High in the center of La Meseta Central, that rises in the heart of Spain, is the uniprovincial Community of Madrid, where the country’s historic capital of the same name is located. The autonomy itself is a relatively new construct, one that was met by an intense political debate during the transition to democracy. The negotiators of Spain’s future constitution had wanted all of the future autonomies to maintain their historical borders. This would have placed the city of Madrid in his ancestral home of Castile–La Mancha (the former Kingdom of New Castile), with special status as the Spain’s capital. However, Manchegos and Castellano-Manchegos objected to this privileged designation and after much deliberation, within the wider framework of the Spain’s future, it was decided Madrid would become its own autonomy.
The name “Madrid” is derived from the Latin “Matrice”, after the Manzanares River that crossed the ancient Roman settlement. Germanic Sueves and Vandals ruled the area during the Dark Ages, until “Mayrit” (as it would become known in Arabic), became part of Islamic Al-Andalus. The name then evolved from the Mozarabic “Matrit”, before falling to the Christian Kingdom of Castile in 1085, becoming the city of “Madrid”.
It would not become the political center of Spain until 1561, when King Philip II moved his court there following a fire in the city of Valladolid (present day Castile and León). This gave rise to the expression: “Sólo Madrid es corte” (Madrid is the only court). Although, this can also be switched up to: “Madrid es sólo corte” (Madrid is just court).
Unlike other cities in Spain, there is little left from medieval Madrid. It has the tragic designation as the first city whose citizens were bombed by airplanes when Francoist forces laid siege to the city in 1936. Many of the historic buildings that withstood this bombardment were erected during the reign of the Habsburgs. Simple facades and elaborate interiors typify this period. Charles III arrival in 1759 saw the beautification of Madrid, in order to make it one of Europe’s great capitals.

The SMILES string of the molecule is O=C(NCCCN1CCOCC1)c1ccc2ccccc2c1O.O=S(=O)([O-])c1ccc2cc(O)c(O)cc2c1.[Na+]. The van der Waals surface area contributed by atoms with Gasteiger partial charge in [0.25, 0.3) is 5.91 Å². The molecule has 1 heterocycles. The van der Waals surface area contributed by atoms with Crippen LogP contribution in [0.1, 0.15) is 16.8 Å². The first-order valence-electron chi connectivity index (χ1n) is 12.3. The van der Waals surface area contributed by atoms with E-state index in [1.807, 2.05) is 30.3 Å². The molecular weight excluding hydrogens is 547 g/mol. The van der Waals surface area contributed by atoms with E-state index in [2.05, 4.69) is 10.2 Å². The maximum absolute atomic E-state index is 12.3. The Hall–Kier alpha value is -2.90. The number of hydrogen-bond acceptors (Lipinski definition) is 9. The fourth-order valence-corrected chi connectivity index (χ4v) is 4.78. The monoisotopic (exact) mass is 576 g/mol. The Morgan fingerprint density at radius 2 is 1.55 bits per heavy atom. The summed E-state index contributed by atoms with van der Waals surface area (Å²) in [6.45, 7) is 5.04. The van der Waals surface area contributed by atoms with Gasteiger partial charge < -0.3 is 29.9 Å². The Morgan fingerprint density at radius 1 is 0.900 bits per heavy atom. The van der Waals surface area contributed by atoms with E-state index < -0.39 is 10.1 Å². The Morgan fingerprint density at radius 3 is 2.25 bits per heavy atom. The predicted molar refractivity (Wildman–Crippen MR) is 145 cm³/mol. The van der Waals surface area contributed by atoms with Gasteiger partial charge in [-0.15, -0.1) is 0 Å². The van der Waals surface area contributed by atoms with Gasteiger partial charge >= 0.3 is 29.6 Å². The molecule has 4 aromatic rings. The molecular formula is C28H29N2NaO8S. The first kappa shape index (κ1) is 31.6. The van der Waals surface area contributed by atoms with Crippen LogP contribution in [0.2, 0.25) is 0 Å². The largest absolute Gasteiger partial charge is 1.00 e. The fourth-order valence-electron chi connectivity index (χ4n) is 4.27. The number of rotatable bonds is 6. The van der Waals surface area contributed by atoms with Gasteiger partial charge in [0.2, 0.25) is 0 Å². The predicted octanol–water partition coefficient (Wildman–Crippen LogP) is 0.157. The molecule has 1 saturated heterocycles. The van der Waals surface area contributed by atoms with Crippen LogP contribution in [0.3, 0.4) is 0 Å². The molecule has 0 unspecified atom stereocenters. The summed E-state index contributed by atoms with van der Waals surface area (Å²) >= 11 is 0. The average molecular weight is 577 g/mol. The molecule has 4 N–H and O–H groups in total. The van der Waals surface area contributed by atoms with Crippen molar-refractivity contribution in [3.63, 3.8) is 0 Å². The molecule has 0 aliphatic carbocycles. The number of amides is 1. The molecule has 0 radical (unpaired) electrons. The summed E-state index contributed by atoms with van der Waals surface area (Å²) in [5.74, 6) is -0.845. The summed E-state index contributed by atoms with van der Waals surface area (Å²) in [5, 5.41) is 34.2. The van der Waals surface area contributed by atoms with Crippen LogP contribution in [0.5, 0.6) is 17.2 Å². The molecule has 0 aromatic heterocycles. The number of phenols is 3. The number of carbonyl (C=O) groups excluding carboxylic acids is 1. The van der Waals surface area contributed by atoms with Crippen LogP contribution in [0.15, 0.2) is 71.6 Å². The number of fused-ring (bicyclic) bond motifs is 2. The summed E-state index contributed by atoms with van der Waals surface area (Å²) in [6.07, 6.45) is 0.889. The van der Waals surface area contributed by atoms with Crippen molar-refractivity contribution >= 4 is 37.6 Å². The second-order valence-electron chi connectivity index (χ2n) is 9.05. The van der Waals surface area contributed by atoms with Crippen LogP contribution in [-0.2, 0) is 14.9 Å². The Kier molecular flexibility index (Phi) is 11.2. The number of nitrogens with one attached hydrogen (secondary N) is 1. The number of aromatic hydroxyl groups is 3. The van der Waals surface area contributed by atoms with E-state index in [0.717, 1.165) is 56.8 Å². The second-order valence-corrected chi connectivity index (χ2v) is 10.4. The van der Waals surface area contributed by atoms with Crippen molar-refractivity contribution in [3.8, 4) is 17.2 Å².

Today the city is home of many of the world’s finest museums and noted for its exceptional nightlife. The locals have a reputation as warm and open, going by the “Madrileños”. As to be expected in Spain’s capital, they speak Castilian Spanish, albeit with an accent, where “-d’s” at the end of words become “zetas“, ie: Madríz (pronounced; Mad-reeth). It is customary to eat tapas and dishes from all parts of Spain, with a “Madrileño” twist. The typical sandwich is a “Bocadillo de calamares” (Calarmari sandwich, sometimes served with mayonnaise).
In addition to the capital of Madrid, there are the cities of Alcalá de Henares (with medieval Moorish, Jewish and Christian Quarters) and Getafe (primarily an industrial town in near the geographic center of Spain).
Here’s a short video about Alcalá de Henares which is also the birth place of Cervantes.
For the other autonomies